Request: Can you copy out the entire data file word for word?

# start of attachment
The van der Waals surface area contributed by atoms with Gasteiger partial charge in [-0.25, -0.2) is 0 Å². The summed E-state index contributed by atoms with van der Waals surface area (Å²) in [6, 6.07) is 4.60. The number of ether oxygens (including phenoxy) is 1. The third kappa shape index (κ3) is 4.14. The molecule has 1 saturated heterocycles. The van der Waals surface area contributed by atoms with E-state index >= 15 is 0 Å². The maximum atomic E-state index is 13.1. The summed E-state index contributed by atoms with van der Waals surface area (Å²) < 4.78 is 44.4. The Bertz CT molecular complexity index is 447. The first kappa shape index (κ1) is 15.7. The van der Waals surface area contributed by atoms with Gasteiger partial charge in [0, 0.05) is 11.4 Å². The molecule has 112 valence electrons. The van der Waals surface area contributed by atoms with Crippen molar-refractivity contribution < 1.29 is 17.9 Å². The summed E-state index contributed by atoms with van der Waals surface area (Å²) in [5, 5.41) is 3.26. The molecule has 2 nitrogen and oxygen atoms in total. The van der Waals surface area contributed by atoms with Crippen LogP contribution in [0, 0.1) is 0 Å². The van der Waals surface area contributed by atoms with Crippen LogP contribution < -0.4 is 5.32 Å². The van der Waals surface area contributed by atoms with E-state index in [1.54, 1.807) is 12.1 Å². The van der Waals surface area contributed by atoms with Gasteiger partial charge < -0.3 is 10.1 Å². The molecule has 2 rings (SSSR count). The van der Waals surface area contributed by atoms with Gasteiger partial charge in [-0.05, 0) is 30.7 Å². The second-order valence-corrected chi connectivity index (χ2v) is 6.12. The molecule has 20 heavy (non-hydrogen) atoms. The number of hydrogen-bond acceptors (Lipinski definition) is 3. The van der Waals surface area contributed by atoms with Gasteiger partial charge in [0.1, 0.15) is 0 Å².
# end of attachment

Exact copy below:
The van der Waals surface area contributed by atoms with Gasteiger partial charge in [-0.25, -0.2) is 0 Å². The summed E-state index contributed by atoms with van der Waals surface area (Å²) in [6, 6.07) is 4.60. The number of ether oxygens (including phenoxy) is 1. The third kappa shape index (κ3) is 4.14. The molecule has 1 saturated heterocycles. The van der Waals surface area contributed by atoms with E-state index >= 15 is 0 Å². The maximum atomic E-state index is 13.1. The summed E-state index contributed by atoms with van der Waals surface area (Å²) < 4.78 is 44.4. The Bertz CT molecular complexity index is 447. The first kappa shape index (κ1) is 15.7. The van der Waals surface area contributed by atoms with Gasteiger partial charge in [0, 0.05) is 11.4 Å². The molecule has 112 valence electrons. The van der Waals surface area contributed by atoms with Crippen molar-refractivity contribution < 1.29 is 17.9 Å². The summed E-state index contributed by atoms with van der Waals surface area (Å²) in [5, 5.41) is 3.26. The molecule has 2 nitrogen and oxygen atoms in total. The van der Waals surface area contributed by atoms with Crippen LogP contribution in [0, 0.1) is 0 Å². The van der Waals surface area contributed by atoms with Crippen LogP contribution < -0.4 is 5.32 Å². The van der Waals surface area contributed by atoms with E-state index in [1.54, 1.807) is 12.1 Å². The van der Waals surface area contributed by atoms with Gasteiger partial charge < -0.3 is 10.1 Å². The molecule has 2 rings (SSSR count). The van der Waals surface area contributed by atoms with Gasteiger partial charge in [-0.05, 0) is 30.7 Å². The second-order valence-corrected chi connectivity index (χ2v) is 6.12. The molecule has 20 heavy (non-hydrogen) atoms. The number of hydrogen-bond acceptors (Lipinski definition) is 3. The van der Waals surface area contributed by atoms with Gasteiger partial charge in [0.1, 0.15) is 0 Å².